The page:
Breath-hydrogen test for small-intestinal bacterial colonisation

Lancet. 1976 Mar 27;1(7961):668-9. doi: 10.1016/s0140-6736(76)92779-3.


Breath-hydrogen production after oral glucose administration was examined in patients suspected of having small-intestinal colonisation and compared with the 14C-glycine-cholate breath test (14C-G.C.) and with bacteriological examination of the small intestine. Of 17 patients, 12 had bacteriological evidence of small-intestinal colonisation. Each breath test showed 8 of the 12 patients to be colonised, but only 5 patients gave positive results with both tests. Nevertheless, using both tests only 1 patients out of 12 with small-intestinal colonisation would have been missed. There were no false-positive results in the 5 bacteriologically normal patients when the breath-hydrogen test was used. It is concluded that simultaneous use of these two relatively simple breath tests may improve the indirect diagnosis of small-intestinal colonisation.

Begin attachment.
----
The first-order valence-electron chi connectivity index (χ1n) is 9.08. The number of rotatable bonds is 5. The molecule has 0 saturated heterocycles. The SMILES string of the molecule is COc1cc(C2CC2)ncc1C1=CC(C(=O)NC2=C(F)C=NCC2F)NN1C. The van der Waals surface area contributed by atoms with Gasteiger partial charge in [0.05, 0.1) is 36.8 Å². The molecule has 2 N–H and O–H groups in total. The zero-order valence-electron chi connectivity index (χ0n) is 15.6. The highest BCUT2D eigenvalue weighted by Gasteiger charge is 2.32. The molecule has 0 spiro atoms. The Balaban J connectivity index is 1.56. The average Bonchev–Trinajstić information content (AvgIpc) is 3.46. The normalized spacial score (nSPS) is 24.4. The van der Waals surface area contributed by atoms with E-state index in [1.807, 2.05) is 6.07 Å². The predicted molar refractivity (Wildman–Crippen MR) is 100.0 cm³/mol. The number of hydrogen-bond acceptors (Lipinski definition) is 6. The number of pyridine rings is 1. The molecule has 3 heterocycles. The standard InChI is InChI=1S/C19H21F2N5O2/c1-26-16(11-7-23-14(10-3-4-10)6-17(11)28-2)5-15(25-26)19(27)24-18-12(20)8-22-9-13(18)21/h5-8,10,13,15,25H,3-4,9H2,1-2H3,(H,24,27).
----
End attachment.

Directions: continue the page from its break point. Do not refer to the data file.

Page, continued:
Publication types

  • Comparative Study

MeSH terms

  • Bacteria / metabolism*
  • Breath Tests / methods*
  • Carbon Radioisotopes
  • Deuterium / analysis*
  • Deuterium / biosynthesis
  • Enterobacteriaceae / metabolism
  • Evaluation Studies as Topic
  • False Negative Reactions
  • False Positive Reactions
  • Glucose
  • Glycocholic Acid
  • Humans
  • Jejunum / microbiology*


  • Carbon Radioisotopes
  • Deuterium
  • Glycocholic Acid
  • Glucose